The days of stuffing paper scorecards in your rear pocket may be over. Game Golf equips your golf clubs with GPS technology to track every shot you hit during a round without your having to input data. After the round, you upload the information to your computer, and it automatically transfers the distance of every shot taken, how many fairways you hit, how many greens in regulation you managed, total putts and strokes taken on each hole. Sounds easy, right? It actually is.
Seting up the clubs took me about eight minutes. I simply inserted small red tabs on the butt ends—each tag designating a particular club from driver to putter. Then I launched the software on a computer, creating a list of what’s in my bag and customizing specialty clubs. (Part of set up is charging the battery on the GPS unit, and you’ll want to keep it fully charged.) I attached the small GPS device to my belt, and thereafter, every time I tapped a club end to it before a shot, it would record the next shot I took, using the GPS to figure distance to the next shot.
That’s the easy part. The hard part is remembering to tap your club to the GPS device before every shot. When you do remember, the unit buzzes and a green light flashes. You have 60 seconds to take your swing. Even if you forget to tap, you can edit your round after you upload it and add shots—it was pretty easy for me to input a correction when I noticed I had one 431-yard drive. (I’d clearly forgotten to tap between shots.)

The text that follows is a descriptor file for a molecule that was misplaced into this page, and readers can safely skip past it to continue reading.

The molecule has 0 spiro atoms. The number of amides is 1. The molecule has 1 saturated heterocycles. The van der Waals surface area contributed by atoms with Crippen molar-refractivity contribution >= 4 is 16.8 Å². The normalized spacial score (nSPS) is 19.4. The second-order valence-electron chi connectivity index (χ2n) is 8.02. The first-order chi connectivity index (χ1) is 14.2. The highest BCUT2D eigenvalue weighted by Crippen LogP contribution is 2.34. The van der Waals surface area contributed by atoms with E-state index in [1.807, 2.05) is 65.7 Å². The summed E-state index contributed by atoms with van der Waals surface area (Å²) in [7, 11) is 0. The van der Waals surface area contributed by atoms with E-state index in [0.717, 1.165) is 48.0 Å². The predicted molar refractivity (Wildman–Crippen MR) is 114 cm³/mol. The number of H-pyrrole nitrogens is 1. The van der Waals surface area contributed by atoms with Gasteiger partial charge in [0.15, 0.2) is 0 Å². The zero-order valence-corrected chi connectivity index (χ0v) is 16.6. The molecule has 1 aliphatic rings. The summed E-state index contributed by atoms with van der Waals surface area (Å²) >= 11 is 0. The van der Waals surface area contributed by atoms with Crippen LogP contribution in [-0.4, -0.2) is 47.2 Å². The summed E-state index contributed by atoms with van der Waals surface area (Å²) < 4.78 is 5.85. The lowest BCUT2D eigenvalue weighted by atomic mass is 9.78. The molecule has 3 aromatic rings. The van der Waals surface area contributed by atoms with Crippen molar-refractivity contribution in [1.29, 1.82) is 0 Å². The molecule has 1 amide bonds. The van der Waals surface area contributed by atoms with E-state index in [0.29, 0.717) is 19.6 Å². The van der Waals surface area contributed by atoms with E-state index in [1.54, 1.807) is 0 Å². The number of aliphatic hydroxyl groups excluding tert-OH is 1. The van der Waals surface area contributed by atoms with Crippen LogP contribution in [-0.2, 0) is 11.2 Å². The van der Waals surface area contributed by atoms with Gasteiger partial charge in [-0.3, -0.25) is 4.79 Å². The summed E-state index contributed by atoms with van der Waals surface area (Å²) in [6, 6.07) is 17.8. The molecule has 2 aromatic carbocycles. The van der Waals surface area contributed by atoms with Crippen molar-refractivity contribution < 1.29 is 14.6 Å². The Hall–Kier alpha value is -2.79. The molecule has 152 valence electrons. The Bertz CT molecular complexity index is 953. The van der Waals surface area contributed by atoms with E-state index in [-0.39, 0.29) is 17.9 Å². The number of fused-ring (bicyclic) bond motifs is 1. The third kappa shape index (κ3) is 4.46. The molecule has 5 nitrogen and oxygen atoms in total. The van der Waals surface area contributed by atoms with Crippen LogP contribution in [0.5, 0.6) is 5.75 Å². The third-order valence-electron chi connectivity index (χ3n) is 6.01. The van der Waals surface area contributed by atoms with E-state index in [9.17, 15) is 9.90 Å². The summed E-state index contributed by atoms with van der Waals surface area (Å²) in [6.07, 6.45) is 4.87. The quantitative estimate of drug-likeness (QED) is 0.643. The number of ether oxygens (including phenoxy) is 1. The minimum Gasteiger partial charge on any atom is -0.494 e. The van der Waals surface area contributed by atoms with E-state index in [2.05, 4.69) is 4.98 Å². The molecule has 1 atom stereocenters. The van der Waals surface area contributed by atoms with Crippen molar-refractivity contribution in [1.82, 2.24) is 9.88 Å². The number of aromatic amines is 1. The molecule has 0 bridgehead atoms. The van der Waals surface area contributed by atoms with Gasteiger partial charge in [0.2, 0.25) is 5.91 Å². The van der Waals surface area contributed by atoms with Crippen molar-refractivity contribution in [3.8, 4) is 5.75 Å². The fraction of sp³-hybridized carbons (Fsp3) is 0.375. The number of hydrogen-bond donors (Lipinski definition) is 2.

Even with technological hiccups in my first round, I’m likely to keep using Game Golf. Why? I easily reviewed the round—an 84 with an average drive of 231 yards and 39 percent greens hit in regulation and an average of 1.9 putts per green—with nothing more than a tap. I have tried recording such detailed information on a paper scorecard before, but I usually didn’t stick with it to the end of the round—especially bad rounds. With Game Golf, recording stats is effortless and out of sight, out of mind—until you get home, when it’s usually a read-’em- and-weep situation. But at least you have the accurate info to cry over.
Game Golf ($249) is pushing its communal aspect: you and your golfing friends, even in other parts of the country, can review each other’s rounds, instead of just bragging about them over the phone, or at the bar. The company also signed the touring pros Graeme McDowell, Jim Furyk and Lee Westwood, so you can compare their rounds to yours, which, of course, is another reason to weep.